Good luck and let us know if these recipes work!

But I'm looking for a recipe for peach/pear butter. would the method just be the same as for apple butter? Thanks in advance!

I've made pear and apple butter by simply putting the fruit in a low oven overnight, straining it, adding spice, and doing the same thing the next night. Lazy man's work!

Thinking ahead here--do any of you have any recipes on hand that would make great Christmas gifts? (I need to start in advance because I'm getting married soon, and that will take up a lot of time I would normally spend getting ready for the holidays). I'm comfortable with just about any recipe, but prefer something that will stand up to at least 5 hours in the car.

Check out this story from a few years ago by Friend of Food Nancy Baggett. Basically they're various types of mixes you can give as gifts. I also think any kind of jam or preserve would be nice. Check out some of the canning recipes we've run recently. I'm kind of obsessed with the Pear and Chocolate Jam.

Pear and Chocolate Jam

Make my bourbon balls in today's paper.

bourbon balls

Cannot over-recommend the Jewish Apple Cake recipe that ran in The Post in the '80s. I am not Jewish, so I cannot definitively state whether it is kosher (pareve?) for Rosh Hashanah, but it is worth a look. Easy to do and ALWAYS plays to raves. Joan Nathan recipe, I believe -- layers of batter and apple in a tube/Bundt pan, batter made with oil and a bit of orange juice. I have subbed applesauce for up to half of the oil with great effect. Just gave the recipe to two friends for this fall, though we are lamenting the shortage of fresh, local apples due to the Midwest drought. (Maybe time to learn more pumpkin recipes...)

Was it this one? I don't think  I've met an apple cake in The Post that I didn't like....



 Makes an 8-inch cake

3 eggs

3/4 cup sugar

3/4 cup matzo cake meal

1/3 cup peanut oil

5 apples, pared and sliced


1/3 cup walnuts

1/2 cup sugar

2 teaspoons cinnamon

Mix the eggs, sugar and cake meal together. Add oil. Mix well. Pour half the mixture into a lightly greased 8- or 9-inch square baking pan. Spread a layer of apples over the batter. (If desired, add mixture of sugar/cinnamon, white raisins and nuts on top of apple layer.) Pour the remaining batter into the pan and cover with the rest of the apples. Sprinkle the topping over the apples. Bake 1 1/2 hours at 350 degrees. To make a larger cake, double the recipe and place in a 9-by-13-inch oblong pan.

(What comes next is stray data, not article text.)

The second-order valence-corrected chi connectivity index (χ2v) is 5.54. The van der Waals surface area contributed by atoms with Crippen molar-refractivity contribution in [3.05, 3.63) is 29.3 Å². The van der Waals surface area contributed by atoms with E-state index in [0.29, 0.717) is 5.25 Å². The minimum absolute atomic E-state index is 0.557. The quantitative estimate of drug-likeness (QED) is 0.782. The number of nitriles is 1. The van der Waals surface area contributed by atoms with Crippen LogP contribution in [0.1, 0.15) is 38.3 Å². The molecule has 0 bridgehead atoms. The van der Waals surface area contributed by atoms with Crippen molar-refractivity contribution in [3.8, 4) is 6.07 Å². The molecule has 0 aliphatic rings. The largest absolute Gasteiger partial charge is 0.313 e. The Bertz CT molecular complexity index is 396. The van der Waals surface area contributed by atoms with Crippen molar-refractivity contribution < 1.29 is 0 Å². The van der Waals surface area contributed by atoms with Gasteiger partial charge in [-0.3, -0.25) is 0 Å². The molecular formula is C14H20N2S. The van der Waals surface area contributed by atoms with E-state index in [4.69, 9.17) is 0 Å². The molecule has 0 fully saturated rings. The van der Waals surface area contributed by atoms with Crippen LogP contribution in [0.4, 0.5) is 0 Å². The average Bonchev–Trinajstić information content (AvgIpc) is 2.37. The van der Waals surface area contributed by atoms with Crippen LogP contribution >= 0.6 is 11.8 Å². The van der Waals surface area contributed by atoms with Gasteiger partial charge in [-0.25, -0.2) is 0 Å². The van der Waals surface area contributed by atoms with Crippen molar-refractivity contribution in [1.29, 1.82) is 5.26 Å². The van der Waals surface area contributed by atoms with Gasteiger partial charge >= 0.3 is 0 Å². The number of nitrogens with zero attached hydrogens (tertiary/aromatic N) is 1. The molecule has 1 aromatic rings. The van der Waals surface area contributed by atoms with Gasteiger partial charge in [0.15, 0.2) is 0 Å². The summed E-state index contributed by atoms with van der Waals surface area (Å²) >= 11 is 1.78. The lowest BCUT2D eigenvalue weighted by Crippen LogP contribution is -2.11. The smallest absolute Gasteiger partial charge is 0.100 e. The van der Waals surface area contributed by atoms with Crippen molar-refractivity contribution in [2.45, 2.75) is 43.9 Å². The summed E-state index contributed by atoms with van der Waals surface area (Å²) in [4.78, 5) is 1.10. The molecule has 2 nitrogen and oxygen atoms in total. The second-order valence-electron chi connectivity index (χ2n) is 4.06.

Have you noticed that tomato sauce comes to a boil faster than plain water? How come?

So, so glad you asked. It prompted me to get back in touch with our former Food 101 columnist Bob Wolke, who, I just found out, helped edit parts of the 43-pound "Modernist Cuisine," and wrote a pertinent section in the work as well.


Bob says it's a matter of convection.  When you heat water, it essentially stirs itself; warm parts at the bottom rise, cool parts fall down. That makes it heat up uniformly, in the end.  In a thick, viscous sauce, the little bubbles that form at the bottom cannot migrate up easily -- not buoyant enough --  so they tend to stay below, collecting into columns of steam that erupt/burst as big bubbles that splatter you, the stove and your backsplash. (He calls it blurping; MC called it belching.)

 The net:  Convection does not take place in a thick sauce. And when you see those blurps, that's not really boiling, he says. Boiling occurs when a  liquid achieves a high enough temperature to change into vapor/gas.  The temperature in a viscous liquid like tomato sauce is uneven and doesn't have the same pure boiling point as water. Don't you love that? I feel smarter now.


The best way to reheat a sauce without wearing it, then, is to keep stirring it, so the heat disperses evenly.

(This makes you a strong contender for a prize today, just sayin'.)

I want to make salsa verde for a party that's a little under two weeks away. Can I freeze it so it holds? Or, how long will it last in the fridge? I can probably wait a few more days to make it, as my tomatillos are still in decent shape.

If I were you, I'd wait. Freezing is likely to turn the salsa weepy, mushy and not very fresh-tasting -- the opposite of what you want in a salsa.

I agree with Jane. But I thought I'd also check with Pati Jinich, a Friend of Food and the chef for the Mexican Cultural Institute. She says salsa verde will freeze well for about a week, but will go south if you hold it longer. Writes Pati:


"As it sits in the fridge, the spiciness winds down a bit."

My soon-to-be 4yo isn't a fan off cake, but loves ice cream and icing. A friend pointed me toward a pinterest idea of scooping ice cream into cupcake wrappers in advance for his birthday party, which is perfect. I just don't know how to go from there to make it special... regular icing on top seems weird (not that most kids would mind). Some kind of whipped cream? That can withstand freezer storage, since I'm not "frosting" 30 ice cream "cupcakes" at the last minute? help!